Not just a
huge collection of
Elasmodiver.com contains images of sharks, skates, rays, and a few
chimaera's from around the world. Elasmodiver began as a simple web
to help divers find the best places to encounter the different
species of sharks and rays that live in shallow water but it has
slowly evolved into a much larger project containing information on
all aspects of shark diving and shark photography.
now more than 10,000 shark pictures and sections on shark
evolution, biology, and conservation. There is a large library of
reviewed shark books, a constantly updated shark taxonomy page, a
monster list of shark links, and deeper in the site there are
numerous articles and stories about shark encounters. Elasmodiver is
now so difficult to check for updates, that new information and
pictures are listed on an Elasmodiver Updates Page that can be
Two years ago I moved to Sixgill country. Vancouver Island
is Canada’s version of Southern California; full of energy and enthusiasm. It is
graced with mild winters and long warm summers, and for a few intrepid divers
some very big sharks. Sixgills are huge, up to 15ft or more and built like
zeppelins. Considering their tremendous size its amazing how difficult it is to
They are one of the most elusive and poorly understood
shark species that a diver could ever hope to encounter. They spend the majority
of their time at abyssal depths where their round luminous pupils are ideally
suited to picking up the thin traces of light in their surroundings. They have
been recorded at almost 2000 meters and probably hit even greater depths but in
a few key places during the hotter months they venture up into diveable waters.
After two years of local dives in Saanich Inlet where
sporadic sightings occur, I started my search in earnest at Hornby Island.
Hornby has become quite famous for its number of Sixgill sightings over the
years. I eagerly signed up and spent many hours floating along the rocky
undersea ledges but dive after dive I came up empty. Undeterred I went back at
the next opportunity but struck out again. Meanwhile back in Saanich a sixgill
had been spotted in the Inlet which is a true fjord just north of Victoria.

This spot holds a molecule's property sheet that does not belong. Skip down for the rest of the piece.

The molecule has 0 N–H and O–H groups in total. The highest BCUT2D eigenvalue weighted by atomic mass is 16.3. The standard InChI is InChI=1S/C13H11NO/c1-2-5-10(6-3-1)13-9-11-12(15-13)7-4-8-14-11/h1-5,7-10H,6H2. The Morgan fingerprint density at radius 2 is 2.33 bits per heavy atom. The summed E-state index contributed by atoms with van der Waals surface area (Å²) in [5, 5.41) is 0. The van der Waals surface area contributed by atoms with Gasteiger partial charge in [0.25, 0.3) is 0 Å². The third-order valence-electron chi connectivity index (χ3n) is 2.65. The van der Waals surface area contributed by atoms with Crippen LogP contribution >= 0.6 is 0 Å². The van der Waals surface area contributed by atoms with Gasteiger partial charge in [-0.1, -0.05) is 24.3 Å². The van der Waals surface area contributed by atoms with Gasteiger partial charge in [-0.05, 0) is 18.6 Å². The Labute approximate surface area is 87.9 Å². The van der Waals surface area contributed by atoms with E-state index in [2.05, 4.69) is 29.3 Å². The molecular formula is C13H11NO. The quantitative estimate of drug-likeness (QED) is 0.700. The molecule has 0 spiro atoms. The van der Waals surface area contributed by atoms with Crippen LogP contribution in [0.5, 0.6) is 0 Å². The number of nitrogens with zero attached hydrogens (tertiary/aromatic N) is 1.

Inspired by this news I dove obsessively ignoring my ever deepening work load
and the little notes left by my family reminding me of their existence.
Feeling guilty and despondent I took a day off to catch up
on life and sure enough another Sixgill was spotted! The next day dawned cold
and ugly, but unable to resist I slipped in for one more chance, and dropping
under the plankton layer I kicked along in the darkness straining at the limit
of my sight. Sinking down to 80ft I headed for a likely ledge and suddenly from
nowhere I had a large shark swimming at my side. Feeling a combination of
disbelief, awe, and euphoria I raced forward to compose a shot and tried
desperately to stay in position ahead of the approaching giant. She swept
forward eying me casually and my legs pumped away in an effort to keep pace.
Oblivious to my strobes the Sixgill meandered along the rapidly narrowing ledge
and then all too soon she fell away into the darkness. Now down at 130ft I
looked at my computer, and remembering the nitrox depth limit kicked back to the
light looking down occasionally in the hope of catching another glimpse of her.
Switching back on a deeper ledge she wandered onward into her lightless world
until lost in the darkness.
Back at 80ft I floated along elated, willing her to return
but sure that she was gone. My two year search had culminated in an encounter
that could not have lasted more than a minute. But, these 60 incredible seconds
made the hundreds of frustrating dives spent staring into the gloom and the
endless hours of freezing decompression fade into insignificance. Sometimes the
search really does make the encounter that much sweeter.